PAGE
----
The distinction between drive and passion is crucial… Passion pulls you toward something you cannot resist. Drive pushes you toward something you feel compelled or obligated to do. If you know nothing about yourself, you can’t tell the difference. Once you gain a modicum of self knowledge, you can express your passion. But it isn’t just the desire to achieve some goal or payoff, and it’s not about quotas or bonuses or cashing out. It’s not about jumping through someone else’s hoops. That’s drive.
So I looked to my right, where my real life was, MacBook, Apple Sac for it, personal phone, diary of ideas, Escape From Cubicle Nation, and then looked straight forward where my fake life was, a crappy lap top with blackberry in tow.
My brain is buzzing. Almost to the point of being overwhelmed and noisy and anxious. I’ve been at a Train the Trainer course for the last three days and I’m feeling excited and exhausted and full! Like with most training courses or seminars I go to, I found that the most dramatic and deep and powerful learnings weren’t from any explicit piece of new information or knowledge I was given, but rather from the connections and realisations that arose from having time, space and stimulation to engage in good self-reflection.
So, I wanted to share some of the things my brain is currently buzzing about (in the hope that it might quieten the buzzing a little, and that through writing them down I might see some new connections and get some new insight and motivation about what I do about it!)….
One of the points in Ken Robinson’s ‘The Element’ that really stuck with me was about the difference between imagination and creativity.
Imagination can be entirely internal. You could be imaginative all day long without anyone noticing. But you would never say that person was creative if that person never did anything. To be creative you actually have to do something. (emphasis added)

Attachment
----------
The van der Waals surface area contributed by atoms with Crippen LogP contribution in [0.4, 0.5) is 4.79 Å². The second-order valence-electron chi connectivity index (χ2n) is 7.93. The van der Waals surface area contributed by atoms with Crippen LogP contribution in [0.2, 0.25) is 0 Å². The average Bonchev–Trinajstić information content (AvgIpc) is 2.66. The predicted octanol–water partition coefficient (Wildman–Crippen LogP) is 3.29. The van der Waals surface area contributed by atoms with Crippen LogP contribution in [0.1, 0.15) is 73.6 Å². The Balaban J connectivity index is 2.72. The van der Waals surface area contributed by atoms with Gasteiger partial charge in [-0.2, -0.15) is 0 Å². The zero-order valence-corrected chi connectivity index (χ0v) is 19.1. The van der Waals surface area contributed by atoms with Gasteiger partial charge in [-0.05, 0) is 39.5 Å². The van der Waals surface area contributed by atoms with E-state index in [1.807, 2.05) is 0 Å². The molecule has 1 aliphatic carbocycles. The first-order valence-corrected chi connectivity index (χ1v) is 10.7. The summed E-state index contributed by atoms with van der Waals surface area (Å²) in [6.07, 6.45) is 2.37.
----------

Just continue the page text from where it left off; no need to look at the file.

Creativity is a step beyond imagination because it requires you to actually do something rather than lie around thinking about it. It’s a very practical process of trying to make something original.
Because it’s about making things, creative work always involves using media of some sort to develop ideas.
To develop our creative abilities, we also need to develop our practical skills in the media we want to use.
This year, I’ve been very conscious of ensuring that I move from thinking to doing. I’m excited about learning new practical skills. I need to find and develop my media.
I think I’m a visual person, but I also think I suck at drawing. So, I’m going to learn to get better at it. This week I’ve signed up for the visual vocab newsletters from Donna McGeorge and from Graphics Made Easy and have learned how to do quick sketches of a book and a sunrise. Doing this ‘Train the Trainer’ course is also part of developing my practical skills in a new medium. Previously I found myself quite turned off the idea of training and facilitation. I thought it was something I wasn’t good at, something that I wasn’t interested in. I guess I was scared. I knew what good training and facilitation looked like. But didn’t believe I could do it. I’m still not convinced that I’ll ever be a brilliant trainer or facilitator, but I’m definitely not going to get any better by thinking about it. I’m excited about the prospect of doing it. I’m excited about learning and getting better at a skill I value. And I’m excited about the possibilities and opportunities that having this skill creates.
My brain is also buzzing about David Foster Wallace’s 2005 Kenyon College commencement address which I listed to today…
I’m also thinking a lot about stories. And how stories can be used in training and facilitation and professional development. And questions too… I love questions. I’ve been thinking about the seminar by Michael Marquardt that I went to last month, and Thought Questions, and all the resources and articles about questions on Chris Corrigan’s website which I want to read…
I feel like I have all of these little snippets of thought running around in my head. I just jump from one to the other and never really explore any in much depth. I think a coach or someone to debrief with would be good for that. To ask the questions that push me further. Or maybe I should commit to doing a blog post on each topic and use that as a means for delving a bit deeper.
Okay, that’s enough for one post…. Brain chatter is temporarily relieved….
I find it fascinating to look back through old diaries, emails and notebooks. Sometime reading through my old stuff takes me back so clearly to the moment I wrote it, but with the benefit of knowing what happens next, so in a way it almost feels like I’m able to tell the future. Often I think we’re so focused on creating new things and wanting fresh content and thoughts that we forget to look back and enjoy (often with new insights) all the stuff that’s been created before.